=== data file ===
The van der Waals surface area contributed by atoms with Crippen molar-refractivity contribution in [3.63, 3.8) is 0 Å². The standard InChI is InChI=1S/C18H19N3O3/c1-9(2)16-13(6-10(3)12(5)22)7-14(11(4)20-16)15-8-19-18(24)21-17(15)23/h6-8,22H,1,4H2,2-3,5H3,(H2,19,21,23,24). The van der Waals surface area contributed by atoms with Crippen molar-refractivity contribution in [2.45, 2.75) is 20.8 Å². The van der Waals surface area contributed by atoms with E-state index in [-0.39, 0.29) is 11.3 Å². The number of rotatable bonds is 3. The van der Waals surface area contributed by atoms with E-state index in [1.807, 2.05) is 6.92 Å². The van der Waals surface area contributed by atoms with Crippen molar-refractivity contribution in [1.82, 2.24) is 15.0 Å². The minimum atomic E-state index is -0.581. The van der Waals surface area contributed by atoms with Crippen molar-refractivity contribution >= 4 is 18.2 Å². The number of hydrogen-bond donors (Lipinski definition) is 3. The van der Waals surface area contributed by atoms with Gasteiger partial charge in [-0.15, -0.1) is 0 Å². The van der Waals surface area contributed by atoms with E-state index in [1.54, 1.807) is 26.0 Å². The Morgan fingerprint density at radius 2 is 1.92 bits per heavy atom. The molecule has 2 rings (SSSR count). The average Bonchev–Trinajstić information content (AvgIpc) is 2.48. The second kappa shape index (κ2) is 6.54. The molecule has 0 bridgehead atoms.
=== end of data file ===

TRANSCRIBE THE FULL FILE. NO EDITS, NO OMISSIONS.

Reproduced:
The van der Waals surface area contributed by atoms with Crippen molar-refractivity contribution in [3.63, 3.8) is 0 Å². The standard InChI is InChI=1S/C18H19N3O3/c1-9(2)16-13(6-10(3)12(5)22)7-14(11(4)20-16)15-8-19-18(24)21-17(15)23/h6-8,22H,1,4H2,2-3,5H3,(H2,19,21,23,24). The van der Waals surface area contributed by atoms with Crippen molar-refractivity contribution in [2.45, 2.75) is 20.8 Å². The van der Waals surface area contributed by atoms with E-state index in [-0.39, 0.29) is 11.3 Å². The number of rotatable bonds is 3. The van der Waals surface area contributed by atoms with E-state index in [1.807, 2.05) is 6.92 Å². The van der Waals surface area contributed by atoms with Crippen molar-refractivity contribution in [1.82, 2.24) is 15.0 Å². The minimum atomic E-state index is -0.581. The van der Waals surface area contributed by atoms with Crippen molar-refractivity contribution >= 4 is 18.2 Å². The number of hydrogen-bond donors (Lipinski definition) is 3. The van der Waals surface area contributed by atoms with Gasteiger partial charge in [-0.15, -0.1) is 0 Å². The van der Waals surface area contributed by atoms with E-state index in [1.54, 1.807) is 26.0 Å². The Morgan fingerprint density at radius 2 is 1.92 bits per heavy atom. The molecule has 2 rings (SSSR count). The average Bonchev–Trinajstić information content (AvgIpc) is 2.48. The second kappa shape index (κ2) is 6.54. The molecule has 0 bridgehead atoms.